If you go into a hospital emergency room, it probably won't be long before you see someone come in with a dog bite injury. Every year, about 4.5 million people are bitten by dogs in this country. Almost 800,000 bites a year require some kind of medical attention. (These figures are from a federal Centers for Disease Control and Prevention factsheet.)
In most cases, the dogs' owners are responsible for footing the bill, because they have a legal responsibility to prevent their pets from injuring people or damaging property. If a dog hurts someone, the owner will probably have to reimburse the victim for medical expenses, time lost from work, and pain and suffering. The owner's homeowner's or renter's insurance policy may cover the cost, even if the injury happens off the owner's property.
The owner may also be required to take measures to prevent another incident—in the most serious cases, by destroying the dog. An owner who acts recklessly or deliberately—by letting an aggressive dog run loose around children, for example—may face a fine or even a jail sentence. (See “Dangerous Dogs.”)
Liability in a Nutshell
A dog owner may be liable for injury the dog causes if any of the following three things is true:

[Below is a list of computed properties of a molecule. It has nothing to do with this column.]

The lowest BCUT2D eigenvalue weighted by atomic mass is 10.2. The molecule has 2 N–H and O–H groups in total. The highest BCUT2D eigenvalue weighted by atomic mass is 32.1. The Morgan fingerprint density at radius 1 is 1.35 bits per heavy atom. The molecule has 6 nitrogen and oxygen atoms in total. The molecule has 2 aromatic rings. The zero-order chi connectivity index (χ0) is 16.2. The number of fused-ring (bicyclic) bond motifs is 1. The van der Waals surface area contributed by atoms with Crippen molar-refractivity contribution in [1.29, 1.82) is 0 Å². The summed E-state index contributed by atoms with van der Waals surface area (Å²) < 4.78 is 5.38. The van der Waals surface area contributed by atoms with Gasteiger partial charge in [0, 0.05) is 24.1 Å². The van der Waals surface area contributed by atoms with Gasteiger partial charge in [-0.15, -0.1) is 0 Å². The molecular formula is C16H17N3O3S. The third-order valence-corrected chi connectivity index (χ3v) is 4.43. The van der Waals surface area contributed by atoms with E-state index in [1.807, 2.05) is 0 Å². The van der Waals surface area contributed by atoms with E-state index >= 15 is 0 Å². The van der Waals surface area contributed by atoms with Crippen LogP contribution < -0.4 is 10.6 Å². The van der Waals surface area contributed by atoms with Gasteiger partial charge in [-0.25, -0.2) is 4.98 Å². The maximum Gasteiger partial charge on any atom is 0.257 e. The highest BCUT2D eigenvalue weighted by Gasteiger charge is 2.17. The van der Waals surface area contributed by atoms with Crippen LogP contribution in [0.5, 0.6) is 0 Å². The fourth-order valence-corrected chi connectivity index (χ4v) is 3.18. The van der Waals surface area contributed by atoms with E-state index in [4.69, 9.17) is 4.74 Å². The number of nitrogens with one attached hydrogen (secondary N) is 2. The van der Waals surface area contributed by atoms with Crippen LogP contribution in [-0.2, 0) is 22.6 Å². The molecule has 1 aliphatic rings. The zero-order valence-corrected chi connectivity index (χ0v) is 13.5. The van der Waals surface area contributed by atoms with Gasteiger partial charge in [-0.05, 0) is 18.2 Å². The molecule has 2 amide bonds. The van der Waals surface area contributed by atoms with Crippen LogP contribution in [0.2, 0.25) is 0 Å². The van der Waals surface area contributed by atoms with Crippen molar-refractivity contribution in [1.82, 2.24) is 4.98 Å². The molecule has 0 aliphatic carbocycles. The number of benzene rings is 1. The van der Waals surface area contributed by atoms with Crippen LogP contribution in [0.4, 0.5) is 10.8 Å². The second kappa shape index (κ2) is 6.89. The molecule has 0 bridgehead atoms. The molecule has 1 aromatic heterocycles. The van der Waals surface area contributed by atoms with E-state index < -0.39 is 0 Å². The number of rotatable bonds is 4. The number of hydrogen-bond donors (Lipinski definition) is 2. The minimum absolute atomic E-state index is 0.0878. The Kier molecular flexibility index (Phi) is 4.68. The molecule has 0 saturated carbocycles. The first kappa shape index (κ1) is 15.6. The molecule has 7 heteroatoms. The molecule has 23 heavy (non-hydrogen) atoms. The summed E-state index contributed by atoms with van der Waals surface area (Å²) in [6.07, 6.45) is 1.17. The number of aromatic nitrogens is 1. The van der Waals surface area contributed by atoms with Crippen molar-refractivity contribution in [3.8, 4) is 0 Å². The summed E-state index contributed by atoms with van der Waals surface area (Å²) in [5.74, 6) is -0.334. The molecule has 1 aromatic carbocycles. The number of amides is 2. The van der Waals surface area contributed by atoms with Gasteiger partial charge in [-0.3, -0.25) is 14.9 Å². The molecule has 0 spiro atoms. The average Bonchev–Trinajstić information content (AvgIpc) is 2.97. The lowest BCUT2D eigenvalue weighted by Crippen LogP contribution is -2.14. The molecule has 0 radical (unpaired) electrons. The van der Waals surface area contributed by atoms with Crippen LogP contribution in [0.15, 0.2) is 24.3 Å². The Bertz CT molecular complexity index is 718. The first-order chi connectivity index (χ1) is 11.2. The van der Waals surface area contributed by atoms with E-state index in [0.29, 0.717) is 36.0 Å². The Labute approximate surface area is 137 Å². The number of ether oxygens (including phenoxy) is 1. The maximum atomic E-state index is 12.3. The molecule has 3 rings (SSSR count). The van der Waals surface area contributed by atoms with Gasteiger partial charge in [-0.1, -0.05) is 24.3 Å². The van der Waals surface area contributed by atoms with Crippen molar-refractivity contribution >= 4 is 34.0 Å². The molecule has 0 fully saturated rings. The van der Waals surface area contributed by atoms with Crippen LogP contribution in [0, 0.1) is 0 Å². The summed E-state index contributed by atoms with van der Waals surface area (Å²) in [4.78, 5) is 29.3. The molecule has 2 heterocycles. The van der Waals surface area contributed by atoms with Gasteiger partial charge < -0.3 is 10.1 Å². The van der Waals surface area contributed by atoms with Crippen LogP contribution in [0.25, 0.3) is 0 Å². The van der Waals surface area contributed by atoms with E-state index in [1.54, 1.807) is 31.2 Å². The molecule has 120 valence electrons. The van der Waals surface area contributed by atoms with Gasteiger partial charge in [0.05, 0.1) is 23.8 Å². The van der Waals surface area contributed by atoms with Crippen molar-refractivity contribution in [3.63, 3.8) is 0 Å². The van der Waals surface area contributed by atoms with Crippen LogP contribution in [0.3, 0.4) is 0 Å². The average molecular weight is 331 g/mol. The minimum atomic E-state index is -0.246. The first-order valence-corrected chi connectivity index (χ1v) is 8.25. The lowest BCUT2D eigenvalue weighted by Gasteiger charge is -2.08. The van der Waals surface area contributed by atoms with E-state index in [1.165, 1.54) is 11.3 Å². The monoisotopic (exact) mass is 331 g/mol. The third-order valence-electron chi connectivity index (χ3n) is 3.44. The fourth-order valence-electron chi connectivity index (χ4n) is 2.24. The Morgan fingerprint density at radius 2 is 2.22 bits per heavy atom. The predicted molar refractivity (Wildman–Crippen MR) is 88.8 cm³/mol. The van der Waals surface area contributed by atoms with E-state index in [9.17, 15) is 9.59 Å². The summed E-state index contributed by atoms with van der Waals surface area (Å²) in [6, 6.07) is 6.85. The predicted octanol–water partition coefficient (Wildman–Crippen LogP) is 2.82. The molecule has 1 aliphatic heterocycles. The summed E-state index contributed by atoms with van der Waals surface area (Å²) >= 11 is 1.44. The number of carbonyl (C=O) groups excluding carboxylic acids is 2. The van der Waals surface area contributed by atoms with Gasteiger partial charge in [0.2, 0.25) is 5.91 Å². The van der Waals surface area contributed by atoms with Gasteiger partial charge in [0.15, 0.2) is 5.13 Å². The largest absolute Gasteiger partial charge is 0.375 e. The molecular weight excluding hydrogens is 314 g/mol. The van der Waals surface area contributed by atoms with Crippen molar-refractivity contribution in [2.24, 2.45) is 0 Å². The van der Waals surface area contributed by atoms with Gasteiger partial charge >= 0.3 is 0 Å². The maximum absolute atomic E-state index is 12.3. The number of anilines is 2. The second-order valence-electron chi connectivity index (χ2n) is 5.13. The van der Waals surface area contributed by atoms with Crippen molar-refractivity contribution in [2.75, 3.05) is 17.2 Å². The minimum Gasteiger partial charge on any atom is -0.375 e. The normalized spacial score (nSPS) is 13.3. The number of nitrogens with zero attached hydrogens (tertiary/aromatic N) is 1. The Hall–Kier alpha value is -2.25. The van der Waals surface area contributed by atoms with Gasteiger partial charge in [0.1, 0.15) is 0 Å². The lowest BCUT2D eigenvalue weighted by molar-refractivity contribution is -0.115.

- The owner knew the dog had a tendency to cause that kind of injury—the “one-bite rule.” This misleadingly named rule makes an owner legally responsible for an injury caused by a dog if the owner knew the dog was likely to cause that type of injury—for example, that the dog would bite. The victim must prove the owner knew the dog posed a danger.
EXAMPLE: A New Jersey man was scratched by a dog. He sued and won, based on the one-bite theory, because he proved that the dog's owner knew of the dog's tendency to jump up and scratch people. (Jannuzzelli v. Wilkens, 158 N.J. Super. 36, 385 A.2d 322 (1978).)
Learn more about the one-bite rule.
- A dog-bite statute makes the owner liable. State dog-bite laws make owners responsible for almost any injuries their dogs cause, whether or not the owner knew the dog had a tendency to cause that kind of injury.
EXAMPLE: Barbara lives in Minneapolis with her spaniel-mix dog, Ray, who has always been gentle with people. But one day, while on a leash, Ray bites a child in a park. Barbara wasn't being careless, but her state's law makes her financially liable because her dog, without provocation, bit someone who was "acting peaceably" in a place he had a right to be.
Learn more about state dog-bite statutes.
- The dog owner was unreasonably careless, and that's what caused the injury. If the injury occurred because the dog owner was unreasonably careless (negligent) in controlling the dog, the owner may be liable.
EXAMPLE: Lucy puts her new dog, Zippy, in the back yard but forgets to close the gate. The dog runs out into her front yard and bites the mail carrier. Lucy didn't know the dog would bite. But because her negligence—leaving the gate open—caused the injury, she is liable.
Learn more about negligence as it applies to dog owners.